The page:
torches up and down the confused perspectives of embankments and
arches--would be heard, too, wailing and shrieking. Then, the
Station would be full of palpitating trains, as in the day; with
the heightening difference that they were not so clearly seen as in
the day, whereas the Station walls, starting forward under the gas,
like a hippopotamus's eyes, dazzled the human locomotives with the
sauce-bottle, the cheap music, the bedstead, the distorted range of
buildings where the patent safes are made, the gentleman in the
rain with the registered umbrella, the lady returning from the ball
with the registered respirator, and all their other embellishments.
And now, the human locomotives, creased as to their countenances
and purblind as to their eyes, would swarm forth in a heap,
addressing themselves to the mysterious urns and the much-injured
women; while the iron locomotives, dripping fire and water, shed
their steam about plentifully, making the dull oxen in their cages,
with heads depressed, and foam hanging from their mouths as their
red looks glanced fearfully at the surrounding terrors, seem as
though they had been drinking at half-frozen waters and were hung
with icicles. Through the same steam would be caught glimpses of
their fellow-travellers, the sheep, getting their white kid faces
together, away from the bars, and stuffing the interstices with
trembling wool. Also, down among the wheels, of the man with the
sledge-hammer, ringing the axles of the fast night-train; against
whom the oxen have a misgiving that he is the man with the pole-axe
who is to come by-and-by, and so the nearest of them try to get
back, and get a purchase for a thrust at him through the bars.
Suddenly, the bell would ring, the steam would stop with one hiss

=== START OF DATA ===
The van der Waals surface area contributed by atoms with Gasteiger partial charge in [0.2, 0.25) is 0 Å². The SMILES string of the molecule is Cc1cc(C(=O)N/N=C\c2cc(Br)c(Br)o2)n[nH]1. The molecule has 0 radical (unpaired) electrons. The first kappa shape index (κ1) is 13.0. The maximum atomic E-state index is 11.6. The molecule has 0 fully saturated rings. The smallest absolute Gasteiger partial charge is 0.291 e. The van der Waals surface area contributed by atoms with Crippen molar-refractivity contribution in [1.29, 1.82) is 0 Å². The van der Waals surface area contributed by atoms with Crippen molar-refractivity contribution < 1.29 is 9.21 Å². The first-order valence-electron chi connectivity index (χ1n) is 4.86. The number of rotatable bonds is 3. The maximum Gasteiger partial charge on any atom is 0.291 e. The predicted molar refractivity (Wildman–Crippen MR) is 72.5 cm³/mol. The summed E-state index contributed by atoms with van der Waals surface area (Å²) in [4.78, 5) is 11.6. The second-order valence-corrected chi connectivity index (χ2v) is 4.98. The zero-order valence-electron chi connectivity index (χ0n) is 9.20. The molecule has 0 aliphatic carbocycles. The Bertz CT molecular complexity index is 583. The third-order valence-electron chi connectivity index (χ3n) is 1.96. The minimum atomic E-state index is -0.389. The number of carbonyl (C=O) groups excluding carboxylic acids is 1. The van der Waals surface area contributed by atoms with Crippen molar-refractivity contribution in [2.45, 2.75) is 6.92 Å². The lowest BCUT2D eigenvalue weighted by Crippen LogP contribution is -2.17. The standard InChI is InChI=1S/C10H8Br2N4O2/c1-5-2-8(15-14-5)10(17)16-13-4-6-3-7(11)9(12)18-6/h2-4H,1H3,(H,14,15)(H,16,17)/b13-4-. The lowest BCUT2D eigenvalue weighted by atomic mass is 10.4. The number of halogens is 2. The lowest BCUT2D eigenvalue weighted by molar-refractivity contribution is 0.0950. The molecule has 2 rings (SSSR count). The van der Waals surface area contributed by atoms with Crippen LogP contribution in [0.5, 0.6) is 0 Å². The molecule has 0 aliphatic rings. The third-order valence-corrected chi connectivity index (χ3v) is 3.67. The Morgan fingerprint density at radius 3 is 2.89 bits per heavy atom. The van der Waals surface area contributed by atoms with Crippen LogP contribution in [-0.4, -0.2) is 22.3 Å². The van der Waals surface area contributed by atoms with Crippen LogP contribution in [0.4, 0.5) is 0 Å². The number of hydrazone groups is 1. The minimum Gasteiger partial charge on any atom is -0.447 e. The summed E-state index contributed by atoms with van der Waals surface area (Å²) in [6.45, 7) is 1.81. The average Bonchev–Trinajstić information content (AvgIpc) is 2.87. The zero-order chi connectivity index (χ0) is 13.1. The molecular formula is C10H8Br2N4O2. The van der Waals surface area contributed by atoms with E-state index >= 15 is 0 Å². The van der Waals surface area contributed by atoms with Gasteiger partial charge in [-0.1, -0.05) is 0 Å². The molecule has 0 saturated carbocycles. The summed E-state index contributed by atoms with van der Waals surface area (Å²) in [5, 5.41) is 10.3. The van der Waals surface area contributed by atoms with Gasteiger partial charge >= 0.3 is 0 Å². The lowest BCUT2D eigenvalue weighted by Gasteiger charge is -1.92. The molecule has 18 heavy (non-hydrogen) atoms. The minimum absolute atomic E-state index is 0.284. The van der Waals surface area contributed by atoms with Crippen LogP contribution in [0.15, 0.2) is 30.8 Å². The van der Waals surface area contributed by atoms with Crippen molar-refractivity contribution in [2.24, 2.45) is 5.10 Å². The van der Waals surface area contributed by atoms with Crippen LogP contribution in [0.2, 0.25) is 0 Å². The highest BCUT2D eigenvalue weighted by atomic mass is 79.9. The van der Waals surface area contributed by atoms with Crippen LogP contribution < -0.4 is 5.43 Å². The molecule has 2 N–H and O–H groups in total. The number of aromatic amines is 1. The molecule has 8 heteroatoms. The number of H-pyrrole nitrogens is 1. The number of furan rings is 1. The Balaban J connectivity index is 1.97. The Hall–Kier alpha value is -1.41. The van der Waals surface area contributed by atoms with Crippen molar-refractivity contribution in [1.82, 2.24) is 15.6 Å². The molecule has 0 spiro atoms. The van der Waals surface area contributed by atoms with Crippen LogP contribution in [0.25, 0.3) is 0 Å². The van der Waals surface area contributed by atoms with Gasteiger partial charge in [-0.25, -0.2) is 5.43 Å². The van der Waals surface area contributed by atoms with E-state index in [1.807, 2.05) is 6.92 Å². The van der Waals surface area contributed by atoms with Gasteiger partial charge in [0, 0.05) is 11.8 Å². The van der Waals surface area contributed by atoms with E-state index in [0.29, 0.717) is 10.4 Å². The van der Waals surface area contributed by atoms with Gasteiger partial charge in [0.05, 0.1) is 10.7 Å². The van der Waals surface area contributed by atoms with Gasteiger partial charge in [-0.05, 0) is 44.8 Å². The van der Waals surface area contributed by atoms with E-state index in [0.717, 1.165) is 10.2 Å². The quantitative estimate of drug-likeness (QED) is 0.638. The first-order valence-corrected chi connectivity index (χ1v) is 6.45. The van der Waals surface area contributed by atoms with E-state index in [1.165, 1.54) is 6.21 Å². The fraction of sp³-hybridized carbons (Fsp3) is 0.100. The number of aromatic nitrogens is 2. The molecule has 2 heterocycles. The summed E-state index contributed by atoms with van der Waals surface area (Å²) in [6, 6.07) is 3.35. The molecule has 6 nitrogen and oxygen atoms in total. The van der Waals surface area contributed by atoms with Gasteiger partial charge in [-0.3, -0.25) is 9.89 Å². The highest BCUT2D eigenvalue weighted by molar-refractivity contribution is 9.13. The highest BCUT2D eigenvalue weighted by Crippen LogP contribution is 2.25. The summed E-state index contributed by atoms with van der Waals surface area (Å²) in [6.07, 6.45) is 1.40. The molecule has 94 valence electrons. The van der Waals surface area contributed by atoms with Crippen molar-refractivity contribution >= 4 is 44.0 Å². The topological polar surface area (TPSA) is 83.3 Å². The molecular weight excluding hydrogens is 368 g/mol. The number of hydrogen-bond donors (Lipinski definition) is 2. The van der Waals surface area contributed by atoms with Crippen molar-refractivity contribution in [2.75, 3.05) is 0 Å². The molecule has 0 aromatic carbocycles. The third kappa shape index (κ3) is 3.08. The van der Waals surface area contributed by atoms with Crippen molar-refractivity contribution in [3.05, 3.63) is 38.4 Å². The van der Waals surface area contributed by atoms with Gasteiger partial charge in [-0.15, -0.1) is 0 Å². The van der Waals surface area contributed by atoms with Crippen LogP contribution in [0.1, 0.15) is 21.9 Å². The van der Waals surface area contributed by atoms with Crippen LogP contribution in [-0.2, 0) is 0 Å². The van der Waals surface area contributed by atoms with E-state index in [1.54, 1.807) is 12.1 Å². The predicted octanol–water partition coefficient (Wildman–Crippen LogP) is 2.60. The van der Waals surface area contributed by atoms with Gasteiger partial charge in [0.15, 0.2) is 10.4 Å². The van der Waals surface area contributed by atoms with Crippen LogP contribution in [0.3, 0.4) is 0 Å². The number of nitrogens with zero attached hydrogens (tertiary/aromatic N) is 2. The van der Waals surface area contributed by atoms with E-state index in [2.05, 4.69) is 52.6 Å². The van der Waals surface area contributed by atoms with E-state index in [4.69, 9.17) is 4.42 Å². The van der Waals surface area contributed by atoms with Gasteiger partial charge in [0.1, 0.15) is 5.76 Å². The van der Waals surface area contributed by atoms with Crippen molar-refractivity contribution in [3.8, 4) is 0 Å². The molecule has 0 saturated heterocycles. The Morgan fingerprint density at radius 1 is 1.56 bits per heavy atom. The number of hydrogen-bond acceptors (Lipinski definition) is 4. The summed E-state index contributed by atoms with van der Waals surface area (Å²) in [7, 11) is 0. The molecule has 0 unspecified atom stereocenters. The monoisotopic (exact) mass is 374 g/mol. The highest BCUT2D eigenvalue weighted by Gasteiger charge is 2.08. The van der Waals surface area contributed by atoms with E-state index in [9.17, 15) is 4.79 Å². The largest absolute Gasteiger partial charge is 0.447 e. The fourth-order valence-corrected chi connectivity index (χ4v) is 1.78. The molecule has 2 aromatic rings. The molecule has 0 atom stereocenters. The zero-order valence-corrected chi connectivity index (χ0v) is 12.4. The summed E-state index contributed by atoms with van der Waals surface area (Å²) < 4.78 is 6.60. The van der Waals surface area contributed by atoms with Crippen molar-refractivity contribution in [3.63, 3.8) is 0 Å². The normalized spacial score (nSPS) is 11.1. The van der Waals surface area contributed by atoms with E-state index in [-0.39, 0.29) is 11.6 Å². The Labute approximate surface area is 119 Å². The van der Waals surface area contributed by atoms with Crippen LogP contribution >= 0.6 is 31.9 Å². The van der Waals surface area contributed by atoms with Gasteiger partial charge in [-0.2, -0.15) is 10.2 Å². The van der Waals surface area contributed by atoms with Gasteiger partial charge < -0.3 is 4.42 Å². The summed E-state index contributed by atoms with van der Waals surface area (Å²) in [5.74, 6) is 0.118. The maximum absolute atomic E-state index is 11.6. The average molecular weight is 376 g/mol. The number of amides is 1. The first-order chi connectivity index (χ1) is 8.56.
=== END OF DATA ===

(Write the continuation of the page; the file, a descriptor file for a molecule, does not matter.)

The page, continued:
and a yell, the chemists on the beanstalks would be busy, the
avenging Furies would bestir themselves, the fast night-train would
melt from eye and ear, the other trains going their ways more
slowly would be heard faintly rattling in the distance like old-
fashioned watches running down, the sauce-bottle and cheap music
retired from view, even the bedstead went to bed, and there was no
such visible thing as the Station to vex the cool wind in its
blowing, or perhaps the autumn lightning, as it found out the iron

The infection of the Station was this:- When it was in its raving
state, the Apprentices found it impossible to be there, without
labouring under the delusion that they were in a hurry. To Mr.
Goodchild, whose ideas of idleness were so imperfect, this was no
unpleasant hallucination, and accordingly that gentleman went
through great exertions in yielding to it, and running up and down
the platform, jostling everybody, under the impression that he had
a highly important mission somewhere, and had not a moment to lose.
But, to Thomas Idle, this contagion was so very unacceptable an
incident of the situation, that he struck on the fourth day, and
requested to be moved.

'This place fills me with a dreadful sensation,' said Thomas, 'of
having something to do. Remove me, Francis.'

'Where would you like to go next?' was the question of the ever-
engaging Goodchild.

'I have heard there is a good old Inn at Lancaster, established in
a fine old house: an Inn where they give you Bride-cake every day
after dinner,' said Thomas Idle. 'Let us eat Bride-cake without
the trouble of being married, or of knowing anybody in that
ridiculous dilemma.'

Mr. Goodchild, with a lover's sigh, assented. They departed from